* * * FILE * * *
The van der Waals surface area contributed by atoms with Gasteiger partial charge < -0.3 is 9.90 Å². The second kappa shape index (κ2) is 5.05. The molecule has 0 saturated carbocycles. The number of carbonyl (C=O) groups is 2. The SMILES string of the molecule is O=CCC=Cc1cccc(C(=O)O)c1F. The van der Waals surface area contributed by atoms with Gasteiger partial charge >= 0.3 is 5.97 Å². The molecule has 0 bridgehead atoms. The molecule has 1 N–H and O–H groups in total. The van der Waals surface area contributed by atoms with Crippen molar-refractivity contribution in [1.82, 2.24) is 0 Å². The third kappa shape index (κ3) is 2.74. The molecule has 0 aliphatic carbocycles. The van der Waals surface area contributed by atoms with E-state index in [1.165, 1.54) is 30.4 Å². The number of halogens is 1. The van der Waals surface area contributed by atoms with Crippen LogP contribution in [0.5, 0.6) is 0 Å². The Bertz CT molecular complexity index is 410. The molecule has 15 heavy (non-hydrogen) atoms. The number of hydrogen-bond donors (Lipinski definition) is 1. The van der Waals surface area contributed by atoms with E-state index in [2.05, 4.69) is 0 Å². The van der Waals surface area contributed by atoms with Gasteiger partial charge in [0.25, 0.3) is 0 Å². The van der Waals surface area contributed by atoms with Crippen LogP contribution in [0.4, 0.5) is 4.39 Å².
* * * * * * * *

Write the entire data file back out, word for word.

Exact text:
The van der Waals surface area contributed by atoms with Gasteiger partial charge < -0.3 is 9.90 Å². The second kappa shape index (κ2) is 5.05. The molecule has 0 saturated carbocycles. The number of carbonyl (C=O) groups is 2. The SMILES string of the molecule is O=CCC=Cc1cccc(C(=O)O)c1F. The van der Waals surface area contributed by atoms with Gasteiger partial charge >= 0.3 is 5.97 Å². The molecule has 0 bridgehead atoms. The molecule has 1 N–H and O–H groups in total. The van der Waals surface area contributed by atoms with Crippen molar-refractivity contribution in [1.82, 2.24) is 0 Å². The third kappa shape index (κ3) is 2.74. The molecule has 0 aliphatic carbocycles. The van der Waals surface area contributed by atoms with E-state index in [1.165, 1.54) is 30.4 Å². The number of halogens is 1. The van der Waals surface area contributed by atoms with Crippen LogP contribution in [0.5, 0.6) is 0 Å². The Bertz CT molecular complexity index is 410. The molecule has 15 heavy (non-hydrogen) atoms. The number of hydrogen-bond donors (Lipinski definition) is 1. The van der Waals surface area contributed by atoms with E-state index in [2.05, 4.69) is 0 Å². The van der Waals surface area contributed by atoms with Gasteiger partial charge in [0.25, 0.3) is 0 Å². The van der Waals surface area contributed by atoms with Crippen LogP contribution in [0.4, 0.5) is 4.39 Å².